Epistemological agency in the workplace
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Purpose - Feedback learning transforms social knowledge into individual knowledge. In this process, tension arises because the current knowledge impedes the assimilation of new learning. Therefore, the feedback requires what Schumpeter refers to as "creative destruction": discarding, or at least setting aside, the institutional order to enact variations that allow intuitive insights and actions to surface and be pursued. This paper examines the relative importance and significance of "technological systems" on feedback and the effects on the creation of relational capital. Design/methodology/approach - In this paper, the literature is reviewed to identify relevant measures and present a structural equation model, which is validated through an empirical investigation of 151 SMEs in the Spanish technological and information systems sector. Findings - The results indicate that "the creative destruction" depends on the technology system of the company. Furthermore, if the creative destruction is a prior step in the feedback process, then the feedback process is influenced more by the creative destruction. Practical implications - The results indicate that despite the majority of companies having connections to the internet, managers do not know the potential business benefits of technology systems for their clients, individuals and teams, and ignore the problem of human integration. Originality/value - The findings are significant, since they introduce the traditional focus of a technology system at the feedback learning process. Keywords: Feedback, Internet, Knowledge transfer, Learning Article Type: Research paper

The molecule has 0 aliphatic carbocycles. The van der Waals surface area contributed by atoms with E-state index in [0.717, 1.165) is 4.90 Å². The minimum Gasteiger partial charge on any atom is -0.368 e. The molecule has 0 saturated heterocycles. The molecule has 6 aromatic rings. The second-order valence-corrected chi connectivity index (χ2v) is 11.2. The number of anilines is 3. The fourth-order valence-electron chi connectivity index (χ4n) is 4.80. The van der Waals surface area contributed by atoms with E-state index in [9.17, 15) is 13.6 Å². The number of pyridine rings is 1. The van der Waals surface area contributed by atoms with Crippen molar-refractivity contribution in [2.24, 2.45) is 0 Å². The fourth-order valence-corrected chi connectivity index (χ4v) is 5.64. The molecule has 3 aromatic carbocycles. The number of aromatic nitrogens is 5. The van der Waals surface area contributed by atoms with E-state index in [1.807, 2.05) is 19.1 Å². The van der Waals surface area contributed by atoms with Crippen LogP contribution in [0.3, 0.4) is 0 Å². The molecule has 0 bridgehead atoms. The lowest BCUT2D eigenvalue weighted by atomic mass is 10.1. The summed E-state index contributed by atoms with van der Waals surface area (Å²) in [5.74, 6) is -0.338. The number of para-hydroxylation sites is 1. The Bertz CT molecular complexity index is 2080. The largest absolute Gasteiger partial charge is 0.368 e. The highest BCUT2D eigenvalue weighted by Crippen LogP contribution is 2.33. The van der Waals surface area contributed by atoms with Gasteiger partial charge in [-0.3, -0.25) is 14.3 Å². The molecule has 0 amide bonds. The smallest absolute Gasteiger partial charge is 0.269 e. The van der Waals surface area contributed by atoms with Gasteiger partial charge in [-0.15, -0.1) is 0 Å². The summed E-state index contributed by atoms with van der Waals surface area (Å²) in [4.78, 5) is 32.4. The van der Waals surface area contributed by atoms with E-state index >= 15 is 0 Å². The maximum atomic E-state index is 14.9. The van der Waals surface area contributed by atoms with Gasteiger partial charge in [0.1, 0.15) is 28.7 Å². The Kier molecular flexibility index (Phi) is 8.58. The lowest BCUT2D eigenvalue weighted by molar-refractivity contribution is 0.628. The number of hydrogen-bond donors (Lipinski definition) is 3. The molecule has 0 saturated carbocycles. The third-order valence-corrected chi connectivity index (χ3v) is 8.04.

Journal of Workplace Learning
Copyright 2006 Emerald : Reproduced in accordance with the copyright policy of the publisher. Please refer to the publisher version for access to the definitive, published version. This is the author-manuscript version of this paper.